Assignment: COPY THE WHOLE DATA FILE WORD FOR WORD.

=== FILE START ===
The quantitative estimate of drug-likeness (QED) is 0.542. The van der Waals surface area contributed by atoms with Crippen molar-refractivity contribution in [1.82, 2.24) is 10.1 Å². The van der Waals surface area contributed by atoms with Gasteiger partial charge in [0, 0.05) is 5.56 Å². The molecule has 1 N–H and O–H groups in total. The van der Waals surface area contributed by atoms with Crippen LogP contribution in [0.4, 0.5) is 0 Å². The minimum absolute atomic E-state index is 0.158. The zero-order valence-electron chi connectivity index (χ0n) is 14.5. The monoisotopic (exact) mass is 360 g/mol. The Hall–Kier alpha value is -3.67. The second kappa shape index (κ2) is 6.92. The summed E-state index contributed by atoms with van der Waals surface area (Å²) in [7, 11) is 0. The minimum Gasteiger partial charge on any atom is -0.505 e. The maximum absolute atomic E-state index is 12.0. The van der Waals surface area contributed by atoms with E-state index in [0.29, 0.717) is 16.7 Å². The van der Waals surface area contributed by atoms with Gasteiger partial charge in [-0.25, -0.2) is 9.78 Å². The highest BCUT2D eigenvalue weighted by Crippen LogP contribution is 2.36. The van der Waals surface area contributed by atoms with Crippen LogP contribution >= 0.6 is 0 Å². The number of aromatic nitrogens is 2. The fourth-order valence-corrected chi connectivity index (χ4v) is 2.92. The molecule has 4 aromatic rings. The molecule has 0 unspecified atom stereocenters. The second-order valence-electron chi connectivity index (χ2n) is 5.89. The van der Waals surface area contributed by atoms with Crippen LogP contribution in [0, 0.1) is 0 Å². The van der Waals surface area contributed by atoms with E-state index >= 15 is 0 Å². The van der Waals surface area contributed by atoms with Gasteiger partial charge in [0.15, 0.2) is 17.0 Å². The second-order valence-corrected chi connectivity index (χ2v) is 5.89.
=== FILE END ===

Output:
The quantitative estimate of drug-likeness (QED) is 0.542. The van der Waals surface area contributed by atoms with Crippen molar-refractivity contribution in [1.82, 2.24) is 10.1 Å². The van der Waals surface area contributed by atoms with Gasteiger partial charge in [0, 0.05) is 5.56 Å². The molecule has 1 N–H and O–H groups in total. The van der Waals surface area contributed by atoms with Crippen LogP contribution in [0.4, 0.5) is 0 Å². The minimum absolute atomic E-state index is 0.158. The zero-order valence-electron chi connectivity index (χ0n) is 14.5. The monoisotopic (exact) mass is 360 g/mol. The Hall–Kier alpha value is -3.67. The second kappa shape index (κ2) is 6.92. The summed E-state index contributed by atoms with van der Waals surface area (Å²) in [7, 11) is 0. The minimum Gasteiger partial charge on any atom is -0.505 e. The maximum absolute atomic E-state index is 12.0. The van der Waals surface area contributed by atoms with E-state index in [0.29, 0.717) is 16.7 Å². The van der Waals surface area contributed by atoms with Gasteiger partial charge in [-0.25, -0.2) is 9.78 Å². The highest BCUT2D eigenvalue weighted by Crippen LogP contribution is 2.36. The van der Waals surface area contributed by atoms with Crippen LogP contribution >= 0.6 is 0 Å². The number of aromatic nitrogens is 2. The fourth-order valence-corrected chi connectivity index (χ4v) is 2.92. The molecule has 4 aromatic rings. The molecule has 0 unspecified atom stereocenters. The second-order valence-electron chi connectivity index (χ2n) is 5.89. The van der Waals surface area contributed by atoms with Crippen LogP contribution in [0, 0.1) is 0 Å². The van der Waals surface area contributed by atoms with E-state index >= 15 is 0 Å². The van der Waals surface area contributed by atoms with Gasteiger partial charge in [0.15, 0.2) is 17.0 Å². The second-order valence-corrected chi connectivity index (χ2v) is 5.89.